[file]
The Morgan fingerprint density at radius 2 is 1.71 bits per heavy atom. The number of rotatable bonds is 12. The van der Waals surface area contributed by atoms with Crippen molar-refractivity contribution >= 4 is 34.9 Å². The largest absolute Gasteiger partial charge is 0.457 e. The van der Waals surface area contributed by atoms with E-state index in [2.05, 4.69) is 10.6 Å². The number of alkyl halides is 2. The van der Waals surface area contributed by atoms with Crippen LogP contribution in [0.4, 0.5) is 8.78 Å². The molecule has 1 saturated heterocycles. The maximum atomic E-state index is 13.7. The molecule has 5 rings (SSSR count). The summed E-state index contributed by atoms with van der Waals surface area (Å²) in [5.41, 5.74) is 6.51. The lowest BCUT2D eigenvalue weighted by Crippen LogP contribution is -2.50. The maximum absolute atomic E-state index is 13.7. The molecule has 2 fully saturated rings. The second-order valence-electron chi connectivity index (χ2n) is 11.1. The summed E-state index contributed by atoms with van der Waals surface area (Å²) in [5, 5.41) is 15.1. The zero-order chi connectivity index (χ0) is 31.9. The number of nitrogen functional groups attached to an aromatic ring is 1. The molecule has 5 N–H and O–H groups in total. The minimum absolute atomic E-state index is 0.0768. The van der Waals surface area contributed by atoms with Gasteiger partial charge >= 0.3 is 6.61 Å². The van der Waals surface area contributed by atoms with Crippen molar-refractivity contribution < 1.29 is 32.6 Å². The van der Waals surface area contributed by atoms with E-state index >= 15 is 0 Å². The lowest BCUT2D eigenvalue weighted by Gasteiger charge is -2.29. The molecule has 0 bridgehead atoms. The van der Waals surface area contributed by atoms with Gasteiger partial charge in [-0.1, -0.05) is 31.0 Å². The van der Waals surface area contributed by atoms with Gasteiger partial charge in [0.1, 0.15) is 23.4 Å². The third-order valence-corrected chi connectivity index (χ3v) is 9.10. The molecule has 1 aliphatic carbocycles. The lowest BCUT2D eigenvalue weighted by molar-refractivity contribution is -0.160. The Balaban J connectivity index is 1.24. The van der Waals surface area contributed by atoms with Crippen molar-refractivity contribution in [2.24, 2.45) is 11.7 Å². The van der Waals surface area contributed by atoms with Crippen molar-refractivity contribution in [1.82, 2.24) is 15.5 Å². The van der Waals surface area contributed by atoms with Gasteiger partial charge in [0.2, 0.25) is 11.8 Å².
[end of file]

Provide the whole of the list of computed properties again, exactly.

The Morgan fingerprint density at radius 2 is 1.71 bits per heavy atom. The number of rotatable bonds is 12. The van der Waals surface area contributed by atoms with Crippen molar-refractivity contribution >= 4 is 34.9 Å². The largest absolute Gasteiger partial charge is 0.457 e. The van der Waals surface area contributed by atoms with E-state index in [2.05, 4.69) is 10.6 Å². The number of alkyl halides is 2. The van der Waals surface area contributed by atoms with Crippen LogP contribution in [0.4, 0.5) is 8.78 Å². The molecule has 1 saturated heterocycles. The maximum atomic E-state index is 13.7. The molecule has 5 rings (SSSR count). The summed E-state index contributed by atoms with van der Waals surface area (Å²) in [5.41, 5.74) is 6.51. The lowest BCUT2D eigenvalue weighted by Crippen LogP contribution is -2.50. The maximum absolute atomic E-state index is 13.7. The molecule has 2 fully saturated rings. The second-order valence-electron chi connectivity index (χ2n) is 11.1. The summed E-state index contributed by atoms with van der Waals surface area (Å²) in [5, 5.41) is 15.1. The zero-order chi connectivity index (χ0) is 31.9. The number of nitrogen functional groups attached to an aromatic ring is 1. The molecule has 5 N–H and O–H groups in total. The minimum absolute atomic E-state index is 0.0768. The van der Waals surface area contributed by atoms with Gasteiger partial charge >= 0.3 is 6.61 Å². The van der Waals surface area contributed by atoms with Crippen molar-refractivity contribution < 1.29 is 32.6 Å². The van der Waals surface area contributed by atoms with E-state index >= 15 is 0 Å². The lowest BCUT2D eigenvalue weighted by Gasteiger charge is -2.29. The molecule has 0 bridgehead atoms. The van der Waals surface area contributed by atoms with Gasteiger partial charge in [-0.1, -0.05) is 31.0 Å². The van der Waals surface area contributed by atoms with Gasteiger partial charge in [0.1, 0.15) is 23.4 Å². The third-order valence-corrected chi connectivity index (χ3v) is 9.10. The molecule has 1 aliphatic carbocycles. The lowest BCUT2D eigenvalue weighted by molar-refractivity contribution is -0.160. The Balaban J connectivity index is 1.24. The van der Waals surface area contributed by atoms with Crippen molar-refractivity contribution in [2.24, 2.45) is 11.7 Å². The van der Waals surface area contributed by atoms with Crippen molar-refractivity contribution in [1.82, 2.24) is 15.5 Å². The van der Waals surface area contributed by atoms with Gasteiger partial charge in [0.2, 0.25) is 11.8 Å².